World champion Sally Pearson loosened her vice-like grip on the rest of the field by slipping up in her final competition before the London Olympics.
The world's best 100m hurdler received a sharp reality check by being edged out by American Kellie Wells in cold, wet conditions at the Diamond League meet in south London.
It was only the Australian's second loss in nearly two years, her previous defeat coming when she crashed out after leading the Diamond League final in Brussels last September.
Pearson took a tumble warming up for the heats at Crystal Palace on Saturday and lacked her normal fluency on both her runs.
Her coach Sharon Hannan said the Queenslander suffered from back tightness following the fall but the injury was not serious enough to stop her competing in the final.
She entered the final as the red-hot favourite but Wells (12.57 seconds) managed to draw level at the seventh hurdle and finish over the top of Pearson (12.59s).
Hannan said the fall and the slippery track conditions could have played on her charge's mind after a gutted Pearson refused to talk to the media post-race.
"She is in seriously good shape," Hannan said.
"We have not seen any evidence that any other girls look like they are going to be able to run 12.2 in good conditions, that is the shape she is in right now.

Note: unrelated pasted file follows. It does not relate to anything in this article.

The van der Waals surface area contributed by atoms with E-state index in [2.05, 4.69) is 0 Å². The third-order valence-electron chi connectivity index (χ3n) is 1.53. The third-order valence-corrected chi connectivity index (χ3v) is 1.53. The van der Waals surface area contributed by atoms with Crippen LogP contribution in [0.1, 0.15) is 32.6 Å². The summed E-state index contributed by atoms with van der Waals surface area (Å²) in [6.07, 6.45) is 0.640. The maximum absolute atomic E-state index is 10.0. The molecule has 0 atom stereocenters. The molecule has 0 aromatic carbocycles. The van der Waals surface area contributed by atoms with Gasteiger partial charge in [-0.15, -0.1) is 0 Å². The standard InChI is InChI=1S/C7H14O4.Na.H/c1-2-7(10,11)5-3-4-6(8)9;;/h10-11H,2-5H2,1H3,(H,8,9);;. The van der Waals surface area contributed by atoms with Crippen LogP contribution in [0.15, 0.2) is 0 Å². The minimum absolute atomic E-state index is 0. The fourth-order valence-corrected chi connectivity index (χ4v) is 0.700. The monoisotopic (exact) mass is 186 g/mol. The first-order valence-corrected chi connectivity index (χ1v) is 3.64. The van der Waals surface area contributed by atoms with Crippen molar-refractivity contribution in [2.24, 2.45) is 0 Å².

"We are seriously confident in her preparation.
"I don't think that we have anything major to worry about."
In a statement passed on by an Athletics Australia spokesperson, Pearson said: "I was really disappointed. That was not good enough today."
Pearson is still a warm favourite to win the Olympic final on August 7 but Saturday's result was a reminder of the perils of predicting winners in the 100m hurdles.
"There are no guarantees in any event and certainly in hurdles, it is fraught with danger," Hannan said.
"Lots of things can go wrong in hurdles."
An ecstatic Wells celebrated her win by jumping around and pumping her fists in front of the Crystal Palace crowd that had pre-race handed Pearson one of the warmest receptions for a non-British athlete.
A stony-faced Pearson congratulated Wells and the result would have delighted the Australian's absent opponents such as Beijing Olympic champion Dawn Harper.
Wells said her victory proved Pearson was beatable.
"I think so," she said.
"I think anybody can beat anybody."
The American had her sights on the big prize next month - the Olympic gold medal.
"I don't go anywhere to lose," she said.